In order to double or triple your gift to St. Rita’s Annual Appeal, see if your company offers a Matching Gift Program. Gift matching companies may match a portion or your entire gift to St. Rita with their own funds. What a great way to make a difference! Is your company a gift a matching gift company? Please visit www.stritahs.com/alumni/ to see a list of companies that match their employee’s donations.
Darius Fleming, who’s on the San Francisco 49ers’ Super Bowl XLVIIroster despite suffering a season-ending anterior cruciate ligament tear in his left knee, originally dreamed of a pro bowling career.
As a St. Rita sophomore, the Auburn Gresham native pondered transferring to nearby Brother Rice, which had a better bowling squad.
“I wasn’t going to let that happen,” said 15th-year football head coach Todd Kuska, a West Lawn native. “I told him you can win an individual state bowling title anywhere, but you can only win a state football championship here.”
Kuska, also a St. Rita grad, was right as Fleming led the Mustangs to the 2006 Class 7A state crown as a junior before a standout career as an outside linebacker at the University of Notre Dame.
The 49ers, who will face the Baltimore Ravens on Sunday in New Orleans, selected Fleming in the fifth round of the 2012 NFL Draft.
But Fleming’s season lasted only 15 minutes as he tore his left ACL during his first rookie minicamp.
The 49ers put Fleming, who signed a four-year contract, on the physically unable to perform list for the first eight weeks and moved him to injured reserve for the remainder of this season.
“For some reason, it was meant for me to tear my ACL, as crazy as that sounds,” Fleming, 23, said via cell phone from California on Friday. “I just pretty much accepted it and took it as a wakeup call.”
Athletic director Mike Zunica said St. Rita, one of Chicago’s top football programs, has sent eight players to the NFL, including current St. Louis Rams defensive tackle Matt Conrath.
On December 27 and 28th, the St. Rita High School Young Alumni Club and Office of Institutional Advancement held their second annual Young Alumni Basketball Tournament at St. Rita. The tournament was a major success, as over 100 players participated and competed amongst old friends, classmates, and teammates.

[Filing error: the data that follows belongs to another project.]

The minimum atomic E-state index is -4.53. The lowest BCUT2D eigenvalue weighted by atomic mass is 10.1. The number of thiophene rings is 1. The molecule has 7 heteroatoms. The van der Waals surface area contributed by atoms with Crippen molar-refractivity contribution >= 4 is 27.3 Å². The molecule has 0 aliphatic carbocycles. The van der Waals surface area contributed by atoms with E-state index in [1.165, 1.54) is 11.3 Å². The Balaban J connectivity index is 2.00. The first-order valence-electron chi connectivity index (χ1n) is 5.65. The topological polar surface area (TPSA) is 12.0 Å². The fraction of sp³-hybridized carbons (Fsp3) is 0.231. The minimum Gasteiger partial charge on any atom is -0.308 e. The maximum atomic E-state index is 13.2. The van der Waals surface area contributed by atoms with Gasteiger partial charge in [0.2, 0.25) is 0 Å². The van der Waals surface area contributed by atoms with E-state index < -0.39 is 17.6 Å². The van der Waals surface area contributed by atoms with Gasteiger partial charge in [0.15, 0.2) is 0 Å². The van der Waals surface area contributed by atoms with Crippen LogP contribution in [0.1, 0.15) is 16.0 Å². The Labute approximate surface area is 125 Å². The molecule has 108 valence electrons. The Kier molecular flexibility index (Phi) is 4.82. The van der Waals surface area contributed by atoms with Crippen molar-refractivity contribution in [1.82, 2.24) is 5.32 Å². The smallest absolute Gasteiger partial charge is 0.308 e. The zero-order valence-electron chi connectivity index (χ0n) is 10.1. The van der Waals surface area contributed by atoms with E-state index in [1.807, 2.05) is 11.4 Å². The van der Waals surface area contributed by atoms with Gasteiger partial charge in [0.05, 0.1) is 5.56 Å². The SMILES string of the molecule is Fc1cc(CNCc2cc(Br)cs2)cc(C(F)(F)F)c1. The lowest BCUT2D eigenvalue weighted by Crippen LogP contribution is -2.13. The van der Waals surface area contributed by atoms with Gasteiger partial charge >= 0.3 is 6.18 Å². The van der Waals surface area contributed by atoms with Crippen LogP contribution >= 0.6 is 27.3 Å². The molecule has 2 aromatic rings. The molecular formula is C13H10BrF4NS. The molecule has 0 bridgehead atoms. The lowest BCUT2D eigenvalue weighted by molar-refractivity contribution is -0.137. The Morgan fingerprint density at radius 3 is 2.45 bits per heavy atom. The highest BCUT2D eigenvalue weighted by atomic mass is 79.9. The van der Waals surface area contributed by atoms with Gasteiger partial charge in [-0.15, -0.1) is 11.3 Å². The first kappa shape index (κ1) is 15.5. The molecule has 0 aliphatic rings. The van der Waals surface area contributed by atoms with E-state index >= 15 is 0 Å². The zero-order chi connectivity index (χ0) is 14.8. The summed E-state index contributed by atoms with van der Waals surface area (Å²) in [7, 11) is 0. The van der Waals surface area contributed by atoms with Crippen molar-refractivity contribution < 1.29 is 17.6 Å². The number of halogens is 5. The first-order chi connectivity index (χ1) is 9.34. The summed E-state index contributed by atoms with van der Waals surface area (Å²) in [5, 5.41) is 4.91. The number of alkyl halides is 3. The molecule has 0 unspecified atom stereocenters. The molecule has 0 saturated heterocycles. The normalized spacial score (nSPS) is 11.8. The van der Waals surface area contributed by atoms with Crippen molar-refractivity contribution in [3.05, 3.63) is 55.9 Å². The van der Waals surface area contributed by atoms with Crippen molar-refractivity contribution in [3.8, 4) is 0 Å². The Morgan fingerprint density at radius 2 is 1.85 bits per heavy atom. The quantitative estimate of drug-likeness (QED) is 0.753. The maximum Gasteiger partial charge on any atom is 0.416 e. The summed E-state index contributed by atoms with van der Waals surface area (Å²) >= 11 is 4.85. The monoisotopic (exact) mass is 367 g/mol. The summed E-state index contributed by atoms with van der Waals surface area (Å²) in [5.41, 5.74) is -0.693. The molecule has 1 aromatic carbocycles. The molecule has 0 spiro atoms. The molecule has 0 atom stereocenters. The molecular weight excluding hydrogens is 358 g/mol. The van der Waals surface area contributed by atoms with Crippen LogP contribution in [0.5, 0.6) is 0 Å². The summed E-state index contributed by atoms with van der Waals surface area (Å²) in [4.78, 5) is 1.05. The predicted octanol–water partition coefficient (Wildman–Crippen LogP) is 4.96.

10 teams in total were in attendance, ranging from members of the class of 2012 all the way down to a member from the class of 1989. Close to 75 members of St. Rita’s Classes of 2000 through 2009 were there.
Each team was guaranteed at least two games in a round-robin format, where the top four teams advanced to play in the tournament’s semi-finals and eventually the finals. For the early round-robin format, two games were played at once in St. Rita’s gym while the semi-finals and finals took place on the full court.
Each player was given a t-shirt and pizza and drinks while they waited for their game to begin. The games were very competitive and intense, as dozens of former St. Rita basketball players were in attendance and many current Division-one athletes—all St. Rita graduates.
When all was said and done, Paul Standring ’03 and his team were crowned champions of the tournament. Paul’s team consisted of alumni Joe Volpentesta ’89, Brian McCarthy ’05, Mike Rourke ’06, Mike Gallik ’06, Tommy Harrington ’06 and a few others as well.
In the finals, Standring’s team defeated last year’s champions in Kevin Carroll and Bill Bendoraitis’ team (both 2003 graduates). Carroll and Bendoraitis’ team was made up of Steve and Ed Bendoraitis ’97, Kevin Statham ’01, Mike Mehalak ’03, Dave Kipp ’03, Brian Hagen ’04, and Pete Balsam ’07.
It was another successful tournament for young alumni of St. Rita, many of whom are home for the holidays on Christmas breaks from college, while others just wanted to play hoops for a few nights and relive some of their glory.
There will be future young alumni events coming up as well, so stay tuned as the Mustang Young Alumni Club plans its 2nd annual Softball Tournament for this upcoming summer!